But in section Andreu describes it as 'an onion', with a double storey structure at the centre, enveloped by the concrete vault which is in turn overlaid by services and an outer skin of glass and stainless steel.

When it set its brief for terminal 2E, ADP was aiming to reduce its construction costs in comparison with previous terminal buildings. Reconciling Andreu's unyielding aesthetic demands with the requirement for economy fell largely to ADP principal engineer PaulChristian Muller.

Andreu and Muller both worked on the previous Charles de Gaulle terminal, 2F, which, although it is twice as wide as 2E, bears a passing resemblance in having a vault of reinforced concrete overlaid by glass cladding. Terminal 2F's 60m concrete vault was cast insitu, and resulting falsework costs were high. Construction fell behind programme and quality was difficult to control, says Muller.

This, combined with Terminal 2E's smaller span - the vault is 27m wide at its base, opening up to 32m at mid-height - convinced Muller and Andreu to take a structurally unorthodox step.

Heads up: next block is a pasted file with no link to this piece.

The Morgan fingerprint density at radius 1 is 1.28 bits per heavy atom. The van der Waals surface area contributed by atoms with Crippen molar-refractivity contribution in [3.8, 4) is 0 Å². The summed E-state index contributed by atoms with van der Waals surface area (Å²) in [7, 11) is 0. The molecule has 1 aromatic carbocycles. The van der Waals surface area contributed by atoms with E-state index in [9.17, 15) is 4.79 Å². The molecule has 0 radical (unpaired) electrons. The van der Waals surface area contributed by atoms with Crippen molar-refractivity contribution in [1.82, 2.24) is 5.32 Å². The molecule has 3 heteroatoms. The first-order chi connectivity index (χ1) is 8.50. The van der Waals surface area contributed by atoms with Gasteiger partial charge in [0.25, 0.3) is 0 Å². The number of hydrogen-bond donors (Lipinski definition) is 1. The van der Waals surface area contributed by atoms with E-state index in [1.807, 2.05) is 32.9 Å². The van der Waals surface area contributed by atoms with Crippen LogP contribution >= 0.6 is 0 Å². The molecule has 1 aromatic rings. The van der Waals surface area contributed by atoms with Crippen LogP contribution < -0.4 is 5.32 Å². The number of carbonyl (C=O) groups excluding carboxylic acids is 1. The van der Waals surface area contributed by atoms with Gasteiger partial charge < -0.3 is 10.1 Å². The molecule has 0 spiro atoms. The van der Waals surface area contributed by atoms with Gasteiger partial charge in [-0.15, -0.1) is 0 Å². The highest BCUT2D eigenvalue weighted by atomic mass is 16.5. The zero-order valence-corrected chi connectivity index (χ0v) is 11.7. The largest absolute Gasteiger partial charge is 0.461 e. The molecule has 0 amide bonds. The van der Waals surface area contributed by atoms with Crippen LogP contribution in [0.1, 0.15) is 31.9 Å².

They decided to break the vault down into three 4m wide, 300mm thick precast concrete elements - two wall elements and one for the vault's 'crown'.

This would remove the need for costly falsework and aid faster, more efficient construction.

Without any support from surrounding ground, however, the tunnel-like concrete vault would collapse, with its walls buckling outward and its crown sagging. Rather than add mass to the elements, Muller tackled the buckling problem by tying steel trusses to the outside of each wall. The trusses are bolted to connections cast into the top and bottom of the wall elements.

Eight struts between the truss and concrete element prevent deflection, keeping the truss in tension and the concrete walls in compression.

Each of the 10 straight sections of the vault has been erected sequentially. The contractor, a joint venture between Laubeuf and Eiffel, tackled construction in 4m 'rings', supporting two 35t wall segments and a 55t crown element on temporary steel frames before moving on to the next ring.